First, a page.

Pseudomonas aeruginosa is a major cause of most opportunistic nosocomial infections in Ghana. The study sought to characterize P. aeruginosa isolates from market environments, poultry farms and clinical samples of patients from 2 district hospitals in the Ashanti region of Ghana. The genetic relatedness, plasmid profiles and antimicrobial sensitivity of the isolates were investigated. Culture based isolation and oprL gene amplification were used to confirm the identity of the isolates. Susceptibility testing was conducted using the Kirby Bauer disk diffusion method. Random whole genome typing of the P. aeruginosa strains was done using Enterobacterial repetitive-intergenic consensus based (ERIC) PCR assay. The most active agents against P. aeruginosa isolates were ceftazidime (90%), piperacillin (85%), meropenem, cefipeme and ticarcillin/clavulanic acid (81.6%). The isolates were most resistant to gentamycin (69%), ciprofloxacin (62.1%), ticarcillin (56.3%) and aztreonam (25%). About 65% (n = 38) of the multi-drug resistant (MDR) P. aeruginosa isolates harbored 1 to 5 plasmids with sizes ranging from 2 to 116.8 kb. A total of 27 clonal patterns were identified. Two major clones were observed with a clone showing resistance to all the test antipseudomonal agents. There is therefore a need for continued intensive surveillance to control the spread and development of resistant strains.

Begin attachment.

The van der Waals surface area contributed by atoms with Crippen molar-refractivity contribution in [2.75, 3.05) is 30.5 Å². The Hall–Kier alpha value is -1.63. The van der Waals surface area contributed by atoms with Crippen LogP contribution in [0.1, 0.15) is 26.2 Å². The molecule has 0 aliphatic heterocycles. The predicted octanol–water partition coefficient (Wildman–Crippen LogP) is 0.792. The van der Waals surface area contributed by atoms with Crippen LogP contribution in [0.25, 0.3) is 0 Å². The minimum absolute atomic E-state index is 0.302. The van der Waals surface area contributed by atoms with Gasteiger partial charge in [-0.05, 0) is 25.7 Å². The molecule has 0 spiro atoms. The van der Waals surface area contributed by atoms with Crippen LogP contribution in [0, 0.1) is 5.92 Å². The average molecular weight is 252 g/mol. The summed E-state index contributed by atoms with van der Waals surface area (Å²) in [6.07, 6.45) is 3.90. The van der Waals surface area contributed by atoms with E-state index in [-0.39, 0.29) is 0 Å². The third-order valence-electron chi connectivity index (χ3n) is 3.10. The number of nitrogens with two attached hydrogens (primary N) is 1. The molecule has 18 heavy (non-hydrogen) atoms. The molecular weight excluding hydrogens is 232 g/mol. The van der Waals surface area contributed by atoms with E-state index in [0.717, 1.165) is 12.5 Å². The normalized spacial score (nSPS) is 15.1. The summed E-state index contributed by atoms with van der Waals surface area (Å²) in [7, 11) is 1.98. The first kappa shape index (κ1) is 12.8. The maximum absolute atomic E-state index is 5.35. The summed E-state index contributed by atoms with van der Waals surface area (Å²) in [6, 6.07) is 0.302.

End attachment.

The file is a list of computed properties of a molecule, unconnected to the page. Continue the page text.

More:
Pathogenic bacteria over time have become increasingly virulent and problematically resistant to most commonly used antibiotics.1,2 The surge in the prevalence and spread of these resistant species of bacteria, has been a major public health concern. This has raised the need for increased local, regional, national and global surveillance. Selection of multi-drug resistant (MDR), extensively drug resistant (XDR) and pan-drug resistant (PDR) strains of bacteria, through continuous use of sub-inhibitory antibiotic concentrations in human medicine, aquaculture and animal husbandry, has immensely contributed to the problem of antibiotic resistance.3 Most poultry farmers in Ghana employ antibiotic containing agents for prophylactic, metaphylactic and treatment purposes in poultry production.4 Manure from these poultry farms is then used to enrich ponds by fish farmers and as fertilizers for vegetable crop production.5 Such practices may leave residual concentrations of antibiotics in the environment and thus select for resistant bacteria strains. These strains may be disseminated between humans, animals and the environment through waste products such as human and animal excreta and consumption of contaminated animal products and vegetables.6,7 Horizontal acquisition of resistance markers, such as plasmids and the overall rearrangement of genomic sequences which may occur in resistant strains introduces great diversity in the species. This enhances the survival and spread of clonal groups of a particular strain within diverse environments.8